Biking though held a lot of obstacles for me. I found the shorts (the first time you try on bike shorts you literally feel like you’ve got a diaper on), the shoes, pumping up the tires, putting the bike on my bike rack, preparing the water bottles, and nutrition was all a chore. That was all even before I had to deal with the fact I wasn’t yet comfortable with my clip in shoes, wearing a helmet, shifting gears. I did not feel comfortable on a bike.

I realized while writing this that I still have to deal with overcoming certain obstacles. My exercise time cues come in the morning most often. I’m also pulled to use my most creative, focused brain time in the morning. I have to admit I play a game of delayed gratification too many days. I know I’ll move somehow. So I’ll keep working for longer than optimal for my ideal workout. Then I run into the need to eat a little more, feel like I’ve got less time, and so even for a fitness professional who loves to move, cues and triggers exist!

Getting to a swimming pool requires packing the bag, driving to and from, and hoping there’s a lane. Biking I do much more frequently, but I train a lot indoors, or as odd as it seems, outdoors on my deck. Even during perfect weather because I can eliminate the drive factor and not have to use as much time.

I did not feel comfortable swimming or biking regularly. Until I did. You too can feel more comfortable with weights, or swimming, or yoga, or cooking with gluten-free foods for instance, if you’re trying to begin a new health habit. Acknowledge where you’re at and get some help setting your new “normal” with cues and triggers!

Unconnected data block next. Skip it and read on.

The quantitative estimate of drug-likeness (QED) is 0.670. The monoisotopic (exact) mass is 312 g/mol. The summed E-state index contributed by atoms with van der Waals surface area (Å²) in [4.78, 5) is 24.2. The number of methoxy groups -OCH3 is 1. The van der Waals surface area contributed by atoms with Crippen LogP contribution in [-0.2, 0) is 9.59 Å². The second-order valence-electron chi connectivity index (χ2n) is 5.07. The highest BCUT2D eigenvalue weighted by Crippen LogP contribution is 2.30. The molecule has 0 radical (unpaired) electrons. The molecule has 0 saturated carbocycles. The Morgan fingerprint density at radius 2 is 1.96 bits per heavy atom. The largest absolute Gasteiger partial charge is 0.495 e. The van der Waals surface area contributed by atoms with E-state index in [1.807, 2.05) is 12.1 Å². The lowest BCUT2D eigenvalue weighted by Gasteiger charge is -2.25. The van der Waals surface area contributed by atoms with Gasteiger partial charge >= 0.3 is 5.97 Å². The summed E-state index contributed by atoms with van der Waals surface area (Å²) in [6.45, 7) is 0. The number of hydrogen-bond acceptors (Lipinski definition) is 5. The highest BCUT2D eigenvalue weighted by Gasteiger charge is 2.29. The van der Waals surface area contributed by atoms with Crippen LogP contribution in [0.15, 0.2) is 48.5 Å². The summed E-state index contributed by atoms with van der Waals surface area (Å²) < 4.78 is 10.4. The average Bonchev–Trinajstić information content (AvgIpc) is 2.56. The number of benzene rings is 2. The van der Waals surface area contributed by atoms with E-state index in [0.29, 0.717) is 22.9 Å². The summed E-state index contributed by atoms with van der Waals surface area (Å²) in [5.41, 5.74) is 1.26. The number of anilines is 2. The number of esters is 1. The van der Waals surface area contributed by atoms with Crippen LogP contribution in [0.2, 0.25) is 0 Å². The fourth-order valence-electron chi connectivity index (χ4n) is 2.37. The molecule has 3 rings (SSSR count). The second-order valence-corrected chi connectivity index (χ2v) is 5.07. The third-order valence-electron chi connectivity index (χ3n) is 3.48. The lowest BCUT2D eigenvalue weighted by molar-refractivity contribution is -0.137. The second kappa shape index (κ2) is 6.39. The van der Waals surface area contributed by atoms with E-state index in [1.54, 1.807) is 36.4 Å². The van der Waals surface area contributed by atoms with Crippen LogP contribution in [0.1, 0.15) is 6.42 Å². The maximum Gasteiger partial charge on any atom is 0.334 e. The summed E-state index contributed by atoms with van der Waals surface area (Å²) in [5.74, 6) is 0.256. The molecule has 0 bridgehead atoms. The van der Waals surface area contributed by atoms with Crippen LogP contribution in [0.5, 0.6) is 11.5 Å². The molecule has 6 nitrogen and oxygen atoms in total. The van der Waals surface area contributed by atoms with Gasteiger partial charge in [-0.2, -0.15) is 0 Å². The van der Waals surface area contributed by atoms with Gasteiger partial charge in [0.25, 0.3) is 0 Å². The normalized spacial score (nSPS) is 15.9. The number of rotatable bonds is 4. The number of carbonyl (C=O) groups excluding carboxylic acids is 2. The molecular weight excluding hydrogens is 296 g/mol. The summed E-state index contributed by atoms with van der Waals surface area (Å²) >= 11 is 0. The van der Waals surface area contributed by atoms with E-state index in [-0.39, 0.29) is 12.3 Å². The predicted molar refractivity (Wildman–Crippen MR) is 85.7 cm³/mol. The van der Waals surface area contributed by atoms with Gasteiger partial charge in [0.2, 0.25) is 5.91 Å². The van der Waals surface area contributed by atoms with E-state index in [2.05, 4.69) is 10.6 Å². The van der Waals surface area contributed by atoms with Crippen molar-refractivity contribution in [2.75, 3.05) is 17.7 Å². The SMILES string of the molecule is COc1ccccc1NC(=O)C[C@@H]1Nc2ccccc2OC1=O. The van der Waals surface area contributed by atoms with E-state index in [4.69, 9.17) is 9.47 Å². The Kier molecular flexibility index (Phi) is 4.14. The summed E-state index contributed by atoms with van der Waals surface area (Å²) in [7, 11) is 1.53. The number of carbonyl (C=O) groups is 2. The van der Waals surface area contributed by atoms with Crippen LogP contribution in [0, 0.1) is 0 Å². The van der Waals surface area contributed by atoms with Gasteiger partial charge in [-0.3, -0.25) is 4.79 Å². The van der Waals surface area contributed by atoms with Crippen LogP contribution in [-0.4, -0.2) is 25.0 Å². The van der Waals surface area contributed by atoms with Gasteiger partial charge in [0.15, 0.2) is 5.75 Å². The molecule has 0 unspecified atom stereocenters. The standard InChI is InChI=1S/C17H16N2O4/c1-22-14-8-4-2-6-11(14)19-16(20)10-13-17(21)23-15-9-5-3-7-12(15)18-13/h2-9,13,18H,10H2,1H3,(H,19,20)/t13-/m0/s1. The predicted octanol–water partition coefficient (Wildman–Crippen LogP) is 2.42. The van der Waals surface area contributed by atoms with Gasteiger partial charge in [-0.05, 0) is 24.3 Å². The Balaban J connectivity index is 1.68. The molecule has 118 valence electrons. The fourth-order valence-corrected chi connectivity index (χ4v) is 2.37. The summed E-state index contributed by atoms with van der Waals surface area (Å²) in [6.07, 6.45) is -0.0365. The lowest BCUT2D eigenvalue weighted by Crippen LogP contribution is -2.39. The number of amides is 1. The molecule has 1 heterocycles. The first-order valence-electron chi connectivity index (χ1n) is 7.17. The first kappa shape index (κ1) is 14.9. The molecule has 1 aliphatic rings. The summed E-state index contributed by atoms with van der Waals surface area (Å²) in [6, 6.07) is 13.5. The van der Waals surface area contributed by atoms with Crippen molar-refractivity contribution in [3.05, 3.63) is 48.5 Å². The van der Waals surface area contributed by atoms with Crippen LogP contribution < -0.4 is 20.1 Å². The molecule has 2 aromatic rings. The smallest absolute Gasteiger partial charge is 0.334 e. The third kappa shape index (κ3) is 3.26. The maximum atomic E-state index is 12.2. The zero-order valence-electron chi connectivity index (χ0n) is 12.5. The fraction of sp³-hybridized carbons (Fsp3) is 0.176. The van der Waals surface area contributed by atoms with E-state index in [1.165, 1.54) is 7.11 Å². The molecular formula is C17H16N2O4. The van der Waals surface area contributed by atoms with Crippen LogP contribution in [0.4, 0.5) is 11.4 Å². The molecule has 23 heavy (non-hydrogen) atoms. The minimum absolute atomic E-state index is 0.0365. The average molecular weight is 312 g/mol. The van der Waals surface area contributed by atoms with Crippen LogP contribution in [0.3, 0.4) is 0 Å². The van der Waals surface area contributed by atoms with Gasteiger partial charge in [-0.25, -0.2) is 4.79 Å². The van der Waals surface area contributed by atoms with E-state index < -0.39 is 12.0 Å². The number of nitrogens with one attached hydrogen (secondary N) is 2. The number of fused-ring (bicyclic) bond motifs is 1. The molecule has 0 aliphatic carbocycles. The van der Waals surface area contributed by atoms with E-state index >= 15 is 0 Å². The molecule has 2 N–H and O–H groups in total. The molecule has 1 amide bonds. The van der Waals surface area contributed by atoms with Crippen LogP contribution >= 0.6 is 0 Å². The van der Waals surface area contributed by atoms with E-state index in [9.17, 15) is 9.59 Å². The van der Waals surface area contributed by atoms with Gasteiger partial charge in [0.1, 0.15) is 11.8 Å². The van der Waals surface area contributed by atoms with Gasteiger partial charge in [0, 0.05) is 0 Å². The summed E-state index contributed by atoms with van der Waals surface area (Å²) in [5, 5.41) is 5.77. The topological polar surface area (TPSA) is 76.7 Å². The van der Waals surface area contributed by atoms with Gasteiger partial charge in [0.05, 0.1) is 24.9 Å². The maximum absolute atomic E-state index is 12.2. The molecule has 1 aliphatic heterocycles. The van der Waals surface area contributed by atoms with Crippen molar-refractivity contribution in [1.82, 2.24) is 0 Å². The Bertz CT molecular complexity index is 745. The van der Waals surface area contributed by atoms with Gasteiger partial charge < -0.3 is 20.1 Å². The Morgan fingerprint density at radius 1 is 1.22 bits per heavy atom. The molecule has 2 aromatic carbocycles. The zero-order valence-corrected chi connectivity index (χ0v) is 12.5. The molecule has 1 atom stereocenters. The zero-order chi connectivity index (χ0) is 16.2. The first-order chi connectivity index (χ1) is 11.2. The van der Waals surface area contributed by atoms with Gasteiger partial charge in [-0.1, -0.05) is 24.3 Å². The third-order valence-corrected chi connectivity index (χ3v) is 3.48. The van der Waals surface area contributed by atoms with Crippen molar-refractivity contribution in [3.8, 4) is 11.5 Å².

And one more tip for you is this,

Flip, don’t just assume you’ll skip:

If you have something you want to stop doing, like the ice cream, or the popcorn, you’ll need a substitute. Replace a habit you want to change for a new healthier habit.

  • For instance, flip your soda consumption with sparkling water with lemon and a few drops of stevia.
  • If you’re drinking coffee all day, shift to tea.
  • If you’re used to dessert after meals, replace them with berries and coconut cream.
  • I used to be addicted to hard candy. Right around the time my son was born I was nearly constantly putting a hard candy in my mouth. I sold myself on the idea it was helping me keep my voice lubricated for all the fitness instruction, courses I was lecturing, and clients I was seeing. Oh, and it helped me drink tons of water. That much was true. But the amount sugar I was getting must have been like having an IV drip of sugar constantly going in! He ended up helping. My thoughts were totally occupied and so were my hands. Now, a baby is a pretty drastic measure to take. But if you’re used to snacking in the evening, take up a hobby. Busy your hands with knitting or scrapbooking – something that you can get totally absorbed in.

Now, don’t just go away without workshopping a little. I want to challenge you to change. What is one cue/trigger that’s either keeping you stuck in a bad habit, or a new cue/trigger you can add to help adopt a new behavior?

Add it to the comments! You’ll be helping someone else by your share too!

de Bruin, M, Sheeran, P, Kok, G, Hiemstra, A, Prins, JM, and Hospers, HJ. Self-regulatory processes mediate the intention behavior relation for adherence and exercise behaviors. Health Psychology 1(6): 695-703, 2012.
Orbell, S, and Verplanken, B. The automatic component of habit in health behavior: Habit as cue-contingent automaticity. Health Psychology 29(4): 374-383, 2010.
Wansink, B. From mindless eating to mindlessly eating better. Physiology and Behavior 100(5): 454-463, 2010.
Wood, W, Tam, L, and Witt, MG. Changing circumstances, disrupting habits. Journal of Personality and Social Psychology 88(6): 918-933, 2005.